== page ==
Team:TU Eindhoven/Project/Expression System

The Expression System

The system we have designed relies on the presence of two Clickable Outer Membrane Proteins within the cells. To obtain cells which are functionalized with these proteins, an expression system is needed capable of producing two proteins which carry unnatural amino acids. In addition to co-expression of two proteins, we thus need to gear up our bacteria with the tools to incorporate unnatural amino acids within their proteins. An overview of the expression system we used to obtain these bacteria is presented below.

Device Overview

Figure 1: As a proof of concept, we will construct and express our device within E. coli BL21(DE3). The device we test features the fast cellular response signaling components. To obtain this device, the BL21(DE3) cells will be cotransformed with two plasmids. The first plasmid, pETDuet-1 (blue), carries the genes for the outer membrane proteins and expression is triggered by the addition of IPTG. The second plasmid, pEVOL-pAzF (red), is necessary for the incorporation of the unnatural amino acid within the outer membrane proteins.

The Vectors

Our cells will be co-transformed with two plasmids to enable the expression of our COMBs. The first plasmid is the pETDuet-1 vector, a vector which has been optimized for expression of two proteins. The second plasmid is the pEVOL-pAzF vector which contains pAzF aminoacyl-tRNA synthetase, which is necessary for the incorporation of the unnatural amino acid. Read more about the vectors here:

Unnatural amino acid incorporation

To enable the post-translational click reaction of aptamers to proteins, the outer membrane proteins have to be functionalized with azide groups. These azide groups can be incorporated into the outer membrane proteins by incorporating the unnatural amino acid p-Azido-phenylalanine. This incorporation is enabled through amber codon suppression, expression of the pAzF aminoacyl-tRNA synthetase and addition of pAzF to the medium. Read more on unnatural amino acid expression here:

Unnatural amino acid incorporation

Unnatural Amino Acid Expression

DNA is best known for its function as carrier of hereditary information: DNA carries the biological information that is carried over to the next generation each time cells divide into daughter cells. This biological information is merely composed of four base pairs, being guanine, cytosine, adenine and tyrosine. The sequence of the base pairs is translated into an amino acid code in the form of triplets. These triplets are recognized by tRNA's, which carry the correct to be incorporated amino acid, which is added onto the growing chain (see Figure 2).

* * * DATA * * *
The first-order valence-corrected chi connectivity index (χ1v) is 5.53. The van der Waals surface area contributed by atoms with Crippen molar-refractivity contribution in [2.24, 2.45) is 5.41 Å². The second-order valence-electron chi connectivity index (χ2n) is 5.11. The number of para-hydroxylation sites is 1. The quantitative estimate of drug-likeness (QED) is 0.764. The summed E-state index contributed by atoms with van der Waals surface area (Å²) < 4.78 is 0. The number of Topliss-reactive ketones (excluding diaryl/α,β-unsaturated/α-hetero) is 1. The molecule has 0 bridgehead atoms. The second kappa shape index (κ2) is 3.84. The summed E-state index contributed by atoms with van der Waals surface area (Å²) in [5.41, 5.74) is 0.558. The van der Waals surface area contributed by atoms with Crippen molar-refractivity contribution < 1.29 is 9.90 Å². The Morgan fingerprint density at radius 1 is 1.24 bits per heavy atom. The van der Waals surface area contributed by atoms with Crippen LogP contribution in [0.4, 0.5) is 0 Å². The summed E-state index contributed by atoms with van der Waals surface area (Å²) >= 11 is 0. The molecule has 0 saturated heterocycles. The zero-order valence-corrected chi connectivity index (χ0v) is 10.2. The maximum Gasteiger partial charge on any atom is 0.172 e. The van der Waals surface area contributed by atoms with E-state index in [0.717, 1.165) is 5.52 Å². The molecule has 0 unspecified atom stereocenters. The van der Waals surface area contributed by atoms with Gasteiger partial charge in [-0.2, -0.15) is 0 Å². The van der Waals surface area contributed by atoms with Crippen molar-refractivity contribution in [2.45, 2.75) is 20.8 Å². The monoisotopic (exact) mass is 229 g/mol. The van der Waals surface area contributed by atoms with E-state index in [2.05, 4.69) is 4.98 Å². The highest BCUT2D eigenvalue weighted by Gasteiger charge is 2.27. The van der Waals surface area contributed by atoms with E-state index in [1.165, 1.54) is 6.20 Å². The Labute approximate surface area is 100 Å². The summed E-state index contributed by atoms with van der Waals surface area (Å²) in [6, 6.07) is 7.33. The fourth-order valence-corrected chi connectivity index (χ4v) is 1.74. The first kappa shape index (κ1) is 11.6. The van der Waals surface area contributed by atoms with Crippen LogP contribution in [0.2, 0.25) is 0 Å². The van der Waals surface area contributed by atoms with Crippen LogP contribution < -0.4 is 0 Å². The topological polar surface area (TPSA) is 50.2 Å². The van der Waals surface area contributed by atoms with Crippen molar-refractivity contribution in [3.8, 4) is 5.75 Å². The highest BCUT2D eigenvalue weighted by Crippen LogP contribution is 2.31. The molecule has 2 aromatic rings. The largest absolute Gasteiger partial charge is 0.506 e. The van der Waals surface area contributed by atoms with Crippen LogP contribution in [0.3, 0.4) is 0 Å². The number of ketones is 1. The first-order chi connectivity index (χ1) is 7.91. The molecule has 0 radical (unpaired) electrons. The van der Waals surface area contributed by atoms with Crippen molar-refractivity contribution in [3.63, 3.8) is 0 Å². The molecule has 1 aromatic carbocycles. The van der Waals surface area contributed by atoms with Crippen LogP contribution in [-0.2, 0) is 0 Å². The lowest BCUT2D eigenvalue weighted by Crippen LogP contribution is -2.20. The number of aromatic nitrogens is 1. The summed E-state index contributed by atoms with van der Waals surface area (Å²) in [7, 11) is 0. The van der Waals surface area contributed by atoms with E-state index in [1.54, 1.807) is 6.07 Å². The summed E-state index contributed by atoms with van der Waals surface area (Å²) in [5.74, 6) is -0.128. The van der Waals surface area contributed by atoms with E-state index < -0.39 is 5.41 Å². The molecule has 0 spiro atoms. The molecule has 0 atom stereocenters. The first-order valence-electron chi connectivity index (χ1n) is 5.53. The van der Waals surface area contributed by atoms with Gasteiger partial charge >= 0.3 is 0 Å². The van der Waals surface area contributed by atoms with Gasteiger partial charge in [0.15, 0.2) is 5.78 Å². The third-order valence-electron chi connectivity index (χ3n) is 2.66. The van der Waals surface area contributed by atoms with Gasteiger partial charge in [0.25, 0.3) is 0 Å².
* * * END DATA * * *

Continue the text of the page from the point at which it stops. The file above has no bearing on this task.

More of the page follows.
Device Overview

Figure 2: tRNAs play a key role in translation of the genetic instructions to amino acids. These tRNAs present the ribosomes with the correct amino acid for the correct codon. After the tRNAs recognize their corresponding codon, they enter the ribosomes where their amino acid will be added onto the growing peptide chain.
In addition to encoding an amino acid sequence, some of the triplets encode stop codons. In total, three of the 64 possible triplets encode these stop codons. Instead of a tRNA, the triplet is recognized by release factors which bind to the triplet and enter the ribosome. Since these release factors do not carry any amino acid, the amino acid chain will be released from the ribosome into the cytosol, allowing it to fold into intricate structures (see Figure 3).
Device Overview

Figure 3: There are no tRNAs which have affinity towards stop codons. Instead of tRNAs, there are release factors which bind to any ribosome encountering the stop codon. These release factors closely mimic the shape and charge distribution of tRNAs such that they can bind to the ribosome, but they lack an amino acid. Therefore, the ribosome can no longer extend the growing chain of amino acids, causing the peptide chain to be released.
All of the naturally occuring proteins are encoded by the twenty primary amino acids normally present in proteins. Since this severely limited protein research, researchers have explored the possibility of incorporating unnatural amino acids into proteins. A way to do this is to hijack the cells stop codon by introducing an unnatural tRNA to the cells. This tRNA will compete with the release factor for the stop codon and will incorporate the unnatural amino acid from time to time.